Tuesday, September 24, 2013

Bats and more: an astonishing array of wildlife greets visitors to Borneo’s Gunung Mulu

The low, steady rumbling roar sounded like a storm was blowing in. But when I looked up, I saw only sunlight piercing the dense jungle canopy. A few minutes later, however, the source of the sound became apparent in a nearby clearing: I stood in awe as a continuous stream of bats flowed across the sky, moving together as if choreographed.

It is estimated that two million of the flying mammals live in Deer Cave at Gunung Mulu National Park on the island of Borneo. The late afternoon exodus can last for over an hour, and is just one of many natural wonders to find in this off-the-beaten trail, tropical paradise.

I am on a scientific expedition to study the biological diversity of Mulu, in my role as assistant curator of mammalogy with the Royal Ontario Museum, but any adventurous tourist can explore this United Nations World Heritage Site. Mulu is known for its 50-million-year-old geological history that has left mountainous peaks rising more than two kilometres above the surrounding forest and extensive cave systems carved out by underground rivers.

My local guide Veno’s father used to harvest and sell bat droppings as fertilizer, and the guano still forms huge mounds beside a flight of wooden stairs built in the cave for tourists. Many of the tour guides at Mulu are from his Berawan group of the Orang Ulu — “people from up river.”

They will take visitors just about anywhere in the park including trekking to the 2,400-metre summit or hiking on the headhunter trail. In previous generations, Orang Ulu warriors used this route for raids on their enemies and would bring back heads as symbols of their bravery. “It was the old custom of survival,” said Veno, who now works with the Penan — another group of Orang Ulu who are most familiar with this mountainous region.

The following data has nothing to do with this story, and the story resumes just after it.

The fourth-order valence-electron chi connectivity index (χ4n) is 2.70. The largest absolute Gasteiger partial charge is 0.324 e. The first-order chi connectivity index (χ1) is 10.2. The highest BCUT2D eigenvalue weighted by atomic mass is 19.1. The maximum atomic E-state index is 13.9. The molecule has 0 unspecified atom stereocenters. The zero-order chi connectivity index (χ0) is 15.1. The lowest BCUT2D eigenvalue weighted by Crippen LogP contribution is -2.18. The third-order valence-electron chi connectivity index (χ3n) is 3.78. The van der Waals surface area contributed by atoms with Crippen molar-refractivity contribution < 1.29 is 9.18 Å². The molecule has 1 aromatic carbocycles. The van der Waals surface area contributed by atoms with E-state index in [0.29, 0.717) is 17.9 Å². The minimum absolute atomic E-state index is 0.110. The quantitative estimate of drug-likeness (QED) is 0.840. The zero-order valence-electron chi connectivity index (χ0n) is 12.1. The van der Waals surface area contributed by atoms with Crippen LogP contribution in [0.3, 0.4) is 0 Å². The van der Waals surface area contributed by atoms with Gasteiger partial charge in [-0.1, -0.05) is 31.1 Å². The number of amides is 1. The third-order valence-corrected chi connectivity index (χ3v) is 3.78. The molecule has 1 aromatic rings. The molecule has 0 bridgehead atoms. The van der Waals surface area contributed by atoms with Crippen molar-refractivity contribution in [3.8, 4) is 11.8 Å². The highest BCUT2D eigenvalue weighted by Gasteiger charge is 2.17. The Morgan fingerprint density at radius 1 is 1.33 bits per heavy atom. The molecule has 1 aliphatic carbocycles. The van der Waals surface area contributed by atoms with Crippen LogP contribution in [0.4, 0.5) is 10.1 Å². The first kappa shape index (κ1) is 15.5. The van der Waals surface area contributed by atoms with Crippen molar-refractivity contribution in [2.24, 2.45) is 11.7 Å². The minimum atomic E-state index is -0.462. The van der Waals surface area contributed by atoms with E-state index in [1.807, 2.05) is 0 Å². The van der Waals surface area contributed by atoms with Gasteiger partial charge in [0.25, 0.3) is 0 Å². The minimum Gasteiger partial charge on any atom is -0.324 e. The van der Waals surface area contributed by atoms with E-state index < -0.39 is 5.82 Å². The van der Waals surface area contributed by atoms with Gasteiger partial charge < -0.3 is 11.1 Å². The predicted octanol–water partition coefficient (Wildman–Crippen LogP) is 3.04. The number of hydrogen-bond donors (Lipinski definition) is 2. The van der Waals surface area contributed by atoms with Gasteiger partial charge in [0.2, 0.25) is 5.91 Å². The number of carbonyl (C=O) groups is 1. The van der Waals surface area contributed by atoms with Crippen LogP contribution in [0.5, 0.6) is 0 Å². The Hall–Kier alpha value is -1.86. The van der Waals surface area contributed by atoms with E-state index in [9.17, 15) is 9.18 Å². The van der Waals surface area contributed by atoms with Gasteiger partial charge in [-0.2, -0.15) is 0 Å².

Tourists can hire a guide for $135 per person to take them on the challenging four-day and three-night roundtrip summit hike of 50 kilometres. Unless you are super fit, I recommend splitting the cost of hiring a porter, who will carry food and other supplies for four people for an extra $120.

The trek to the summit starts with an easy morning hike to Camp 1 at the base of the mountain. If there have been recent rains, the trail will be muddy and there are several stream crossings of various depths depending on the weather. Bring footwear that can get wet such as water-resistant hiking boots, rubber boots or high-tech aquatic shoes. It will be a matter of personal preference and how much you want to pack for the trip. Be prepared to get a leech or two, but they are more gross than harmful.